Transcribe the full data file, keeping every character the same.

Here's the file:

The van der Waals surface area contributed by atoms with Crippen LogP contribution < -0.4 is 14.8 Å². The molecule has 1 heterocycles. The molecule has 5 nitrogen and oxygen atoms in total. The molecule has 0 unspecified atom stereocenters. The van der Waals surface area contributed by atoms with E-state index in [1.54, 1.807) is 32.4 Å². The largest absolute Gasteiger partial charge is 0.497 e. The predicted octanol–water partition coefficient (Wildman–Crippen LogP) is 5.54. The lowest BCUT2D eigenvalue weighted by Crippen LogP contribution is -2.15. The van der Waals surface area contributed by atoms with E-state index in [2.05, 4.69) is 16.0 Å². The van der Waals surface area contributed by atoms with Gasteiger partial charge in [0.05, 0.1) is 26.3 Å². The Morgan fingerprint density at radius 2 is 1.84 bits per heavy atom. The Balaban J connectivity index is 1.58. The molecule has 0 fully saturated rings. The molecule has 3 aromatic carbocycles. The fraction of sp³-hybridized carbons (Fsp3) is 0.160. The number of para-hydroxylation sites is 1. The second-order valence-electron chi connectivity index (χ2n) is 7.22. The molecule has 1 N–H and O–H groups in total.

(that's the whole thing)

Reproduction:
The van der Waals surface area contributed by atoms with Crippen LogP contribution < -0.4 is 14.8 Å². The molecule has 1 heterocycles. The molecule has 5 nitrogen and oxygen atoms in total. The molecule has 0 unspecified atom stereocenters. The van der Waals surface area contributed by atoms with E-state index in [1.54, 1.807) is 32.4 Å². The largest absolute Gasteiger partial charge is 0.497 e. The predicted octanol–water partition coefficient (Wildman–Crippen LogP) is 5.54. The lowest BCUT2D eigenvalue weighted by Crippen LogP contribution is -2.15. The van der Waals surface area contributed by atoms with E-state index in [2.05, 4.69) is 16.0 Å². The van der Waals surface area contributed by atoms with Gasteiger partial charge in [0.05, 0.1) is 26.3 Å². The Morgan fingerprint density at radius 2 is 1.84 bits per heavy atom. The Balaban J connectivity index is 1.58. The molecule has 0 fully saturated rings. The molecule has 3 aromatic carbocycles. The fraction of sp³-hybridized carbons (Fsp3) is 0.160. The number of para-hydroxylation sites is 1. The second-order valence-electron chi connectivity index (χ2n) is 7.22. The molecule has 1 N–H and O–H groups in total.